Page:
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Young Curators, New Ideas III

P.P.O.W Gallery
535 West 22nd Street, 3rd Floor, 212-647-1044
July 22 - August 20, 2010
Reception: Thursday, July 22, 6 - 8 PM
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mr. & mrs. amani olu (formerly amani olu projects), in conjunction with P·P·O·W, is pleased to present Young Curators, New Ideas III, an experimental exhibition that investigates current positions in contemporary art through the perspective of six curators. Exhibiting curators include Andrew Russeth & Liza Buzytsky, Erin Dziedzic, Kate Greenberg & Hilary Schaffner, Stamatina Gregory, Gabriella Hiatt, and James Shaeffer. These multifaceted and dynamic micro-exhibitions consider contemporary issues that exist at the intersection of curatorial practice and artistic production.

Personal / Public / Private curated by Andrew Russeth & Liza Buzytsky: In attempting to participate actively in art making, some contemporary curators have surrendered their positions as committed cultural arbiters. This project opposes that trend, positing the curator as an autonomous actor selecting existing work for an exhibition based on specific criteria. It includes three projects — with work by Erik Lindman, Liza Buzytsky, Phil Chang, and Alexandra P. Spaulding — that use modernist devices in four specific mediums for resolutely personal ends, which inhabit a place between their creator’s private obsessions and their audience’s public reception.

Erin Dziedzic presents, Craig Drennen’s (Untitled) The Masquers, part of a continuing series of characters from the entire dramatis personae of the Shakespearean play Timon of Athens, which was never performed during Shakespeare’s life and is often considered a “failed” work. Drennen has recontextualized Talent (1986), David Robbins’ photographic images of major art figures of the 1980s. Drennen’s paintings peruse the notion of so-called “successes” and “failures” in contemporary art, situating himself within our existing cultural structure and visually exploring an unoccupied bandwidth within which a “failed” project resides, therefore addressing the idea of redirection in the visual language, concepts, and critical theory of the current moment. (Untitled) The Masquers bring to light the possibility of postmodernism’s tenure losing ground to a new hybrid practice that assimilates and questions traits from modernism and postmodernism, intensifying the desire for new perspectives beyond the available vocabulary.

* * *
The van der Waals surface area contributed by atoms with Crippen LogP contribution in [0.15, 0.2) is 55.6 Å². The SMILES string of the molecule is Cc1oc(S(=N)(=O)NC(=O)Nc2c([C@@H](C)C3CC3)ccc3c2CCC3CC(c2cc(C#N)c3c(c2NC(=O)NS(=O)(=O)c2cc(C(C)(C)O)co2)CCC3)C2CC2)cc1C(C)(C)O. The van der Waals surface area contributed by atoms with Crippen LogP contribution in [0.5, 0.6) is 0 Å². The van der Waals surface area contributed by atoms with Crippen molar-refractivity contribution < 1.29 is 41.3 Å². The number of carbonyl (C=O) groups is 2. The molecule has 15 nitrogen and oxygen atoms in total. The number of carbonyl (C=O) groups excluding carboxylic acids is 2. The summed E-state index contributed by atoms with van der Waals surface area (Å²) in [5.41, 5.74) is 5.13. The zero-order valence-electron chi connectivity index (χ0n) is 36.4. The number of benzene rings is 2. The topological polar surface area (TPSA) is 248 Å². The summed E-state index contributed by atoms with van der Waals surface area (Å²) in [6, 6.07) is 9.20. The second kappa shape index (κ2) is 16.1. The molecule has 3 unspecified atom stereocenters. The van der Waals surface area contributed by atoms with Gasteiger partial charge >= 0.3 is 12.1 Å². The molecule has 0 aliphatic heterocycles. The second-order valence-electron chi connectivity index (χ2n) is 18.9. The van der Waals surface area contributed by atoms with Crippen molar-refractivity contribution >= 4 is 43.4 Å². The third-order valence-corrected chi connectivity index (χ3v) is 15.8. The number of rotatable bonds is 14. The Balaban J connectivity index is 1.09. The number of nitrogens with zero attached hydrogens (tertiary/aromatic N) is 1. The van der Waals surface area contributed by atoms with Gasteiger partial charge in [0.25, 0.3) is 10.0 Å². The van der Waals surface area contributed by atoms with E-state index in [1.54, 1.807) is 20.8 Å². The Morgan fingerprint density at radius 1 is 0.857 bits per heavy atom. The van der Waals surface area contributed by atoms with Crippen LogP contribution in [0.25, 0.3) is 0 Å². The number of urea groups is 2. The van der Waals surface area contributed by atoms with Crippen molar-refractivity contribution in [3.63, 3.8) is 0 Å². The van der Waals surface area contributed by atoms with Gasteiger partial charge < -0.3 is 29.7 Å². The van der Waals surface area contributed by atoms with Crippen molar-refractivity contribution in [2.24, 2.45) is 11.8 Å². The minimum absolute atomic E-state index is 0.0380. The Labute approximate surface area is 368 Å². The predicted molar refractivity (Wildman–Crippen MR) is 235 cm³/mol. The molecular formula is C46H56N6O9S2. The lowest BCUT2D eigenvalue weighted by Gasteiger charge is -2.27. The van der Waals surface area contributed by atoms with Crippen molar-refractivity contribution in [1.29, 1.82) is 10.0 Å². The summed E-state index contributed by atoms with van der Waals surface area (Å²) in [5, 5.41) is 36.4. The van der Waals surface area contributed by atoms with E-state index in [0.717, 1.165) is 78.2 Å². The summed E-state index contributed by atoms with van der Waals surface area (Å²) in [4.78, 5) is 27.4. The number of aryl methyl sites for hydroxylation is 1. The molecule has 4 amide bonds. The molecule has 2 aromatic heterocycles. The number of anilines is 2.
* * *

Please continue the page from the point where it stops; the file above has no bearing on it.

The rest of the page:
Broken Lattice, curated by Kate Greenberg & Hilary Schaffner, is an installation of photographs, found objects, and sculptures by the artist Bryan Graf. Working in both two and three dimensions, Broken Lattice reflects on the materiality of time by exploring the ways in which photography can be abstracted, pulled apart and collapsed. Graf’s installation consists of visual palindromes and image fractions that range in reference from kaleidoscopes and family albums to cinematic editing techniques such as shot/reverse shot. The installation intends to mimic the way pictures generate content through their physical presence as objects, thereby highlighting Graf’s fascination with temporality and the natural environment.

The Heisenberg Uncertainty Principle, a theory of quantum mechanics, claims that there are features of the world that cannot simultaneously be quantified. One can’t measure, for instance, both the speed and position of a particle, or a planet: the knowledge of one blurs the value of the other, and the observed becomes part of an observed system. Quantum Limbo, curated by Stamatina Gregory, brings together two artists, Julia Oldham and Brian Clifton, who have independently explored this principle through their work, in both literal and metaphoric engagements with the meanings and measurements of physics. Their practices share a ruthless, yet eloquent appropriation of a scientific rubric in order to investigate contemporary structures of meaning from both within and without the art world.

Immaterial Architecture, curated by Gabriella Hiatt, explores the different modes of experiencing spatial environments freed from the reliance on physical materials. Artist Jan Tichy generates forms that, while sharply defined, are not solid, but utterly penetrable features that give shape to a reality literally under our field of vision—those man-made structures such as oil rigs, pipelines, and water wells that are only visible on land as a cylindrical container of liquid or a cube above the sea. In Tichy’s work these fixed architectural elements operate in dialogue with a changing projected environment, suggesting an underworld of flux and turmoil. During the opening a special performance by choreographer Douglas Dunn will mediate the imperceptible spaces between air and matter throughout the gallery, calling attention to the juncture of the seen and the seen through.

zu täuschen den Schutzhund, curated by James Shaeffer: As the Internet has increasingly become a source for not only the exhibition of art but also the transfer of artworks so has ideas of dematerialization and issues of originality in artwork come into question again. Now artworks can be created on a computer and sent to multiple participants simultaneously while also exhibited online. Images, 3D models, and videos can all be reproduced ad infinitum and exhibited endlessly. Featuring works by AIDS-3D, Ben Schumacher, and Victor Vaughn; each artist presents pieces that address concurrent issues of originality, distance, immaterialism and reproduction – a theme attended to with the actual exhibition itself. Concomitantly with the exhibition at P·P·O·W, all the work will be available for free download off the Internet and simultaneously shown at REFERENCE Art Gallery in Richmond, VA.
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